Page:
Fourthly, generally sedimentary rocks are laid down in flat bands over an area. However, with distance the type of sediment being deposited at the same time will vary laterally as the environment changes. Thus over miles a sandstone deposited by a river or delta can become less and less thick and eventually become a mudstones as we go further out into the sea and the influence of the river comes less.
Finally, whilst the sediments are originally laid down in horizontal flat layers, which can often be seen in quarry and rock faces. However, rocks can subsequently be subject to forces by the movement of tectonic plates and put under significant pressure. During these periods, the rocks can become folded so the layer of sediment is no longer flat. Folds can be a few meters across or can be many miles in length and we can see the impact of folding during our walk. Alternatively rather than gradually bend with forces the rocks can literally break in the form of a fault in which the rocks move on either side of the break move relative to each other. The most common type of fault is the normal fault when rocks on one side of the fault fall relative to the other. This can result in a boundary where you cross from rocks of one age to another at the same height. Normal faults can be as a result of decompression as well as compression. Rocks can also move laterally relative to each other and in faults with shallow angles lower older rocks can be pushed above younger older rocks. These are know as thrust faults and are common in mountain building environments, when the earths crust is being compressed and shortened as two tectonic plates converge upon each other. You may think that Lancashire is many miles away from the edge of any tectonic plate but the geological record clearly shows that this was not always the case.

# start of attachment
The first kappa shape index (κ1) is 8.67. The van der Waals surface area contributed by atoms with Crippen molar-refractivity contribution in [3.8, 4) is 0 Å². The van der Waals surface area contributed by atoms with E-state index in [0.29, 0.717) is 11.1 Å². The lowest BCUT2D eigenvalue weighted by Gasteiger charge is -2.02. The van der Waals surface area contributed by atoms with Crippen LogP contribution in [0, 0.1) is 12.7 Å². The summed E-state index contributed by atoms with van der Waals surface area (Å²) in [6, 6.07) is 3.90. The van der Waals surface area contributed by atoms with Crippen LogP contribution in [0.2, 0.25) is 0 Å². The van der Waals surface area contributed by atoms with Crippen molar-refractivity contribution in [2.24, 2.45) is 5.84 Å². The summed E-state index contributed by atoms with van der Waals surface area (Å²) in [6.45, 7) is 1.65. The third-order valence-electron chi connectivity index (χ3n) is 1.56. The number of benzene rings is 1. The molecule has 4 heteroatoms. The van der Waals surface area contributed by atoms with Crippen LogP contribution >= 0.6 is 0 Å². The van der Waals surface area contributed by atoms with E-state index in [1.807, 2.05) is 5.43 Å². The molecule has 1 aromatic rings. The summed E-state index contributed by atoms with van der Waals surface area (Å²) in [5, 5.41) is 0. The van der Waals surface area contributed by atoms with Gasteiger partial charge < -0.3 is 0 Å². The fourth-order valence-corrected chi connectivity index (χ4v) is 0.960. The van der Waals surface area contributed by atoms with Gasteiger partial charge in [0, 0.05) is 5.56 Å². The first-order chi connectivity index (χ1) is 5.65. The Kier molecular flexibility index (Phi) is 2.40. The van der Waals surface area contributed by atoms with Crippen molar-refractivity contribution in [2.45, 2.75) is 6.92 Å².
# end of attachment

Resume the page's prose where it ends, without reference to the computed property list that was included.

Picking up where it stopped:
Armed with this small amount of geological knowledge, I shall try and explain in overview the geology of Lancashire, which we can then observe and see how it impacts the landscape and scenery on our walk.
The oldest rocks in Lancashire are from the Carboniferous period. Traditionally this was divided into the Lower, Middle and Upper with the Lower characterised by extensive limestones, the Middle by coarse sandstones or “grits” and the Upper by coal measures. With the need to correlate many rocks of equivalent ages across the world the nomenclature has become much more complicated, with new names, new boundaries and new subdivisions. If you find the geological time chart published by the British Geological Survey you will see that the Lower Carboniferous is now known as the Dinantian ( split into the Tournasion and Visean), the Middle as the Namurian and the Upper as the Westphalian. The Stephanain is not represented in our geological sequence much like the Permian period, which follows.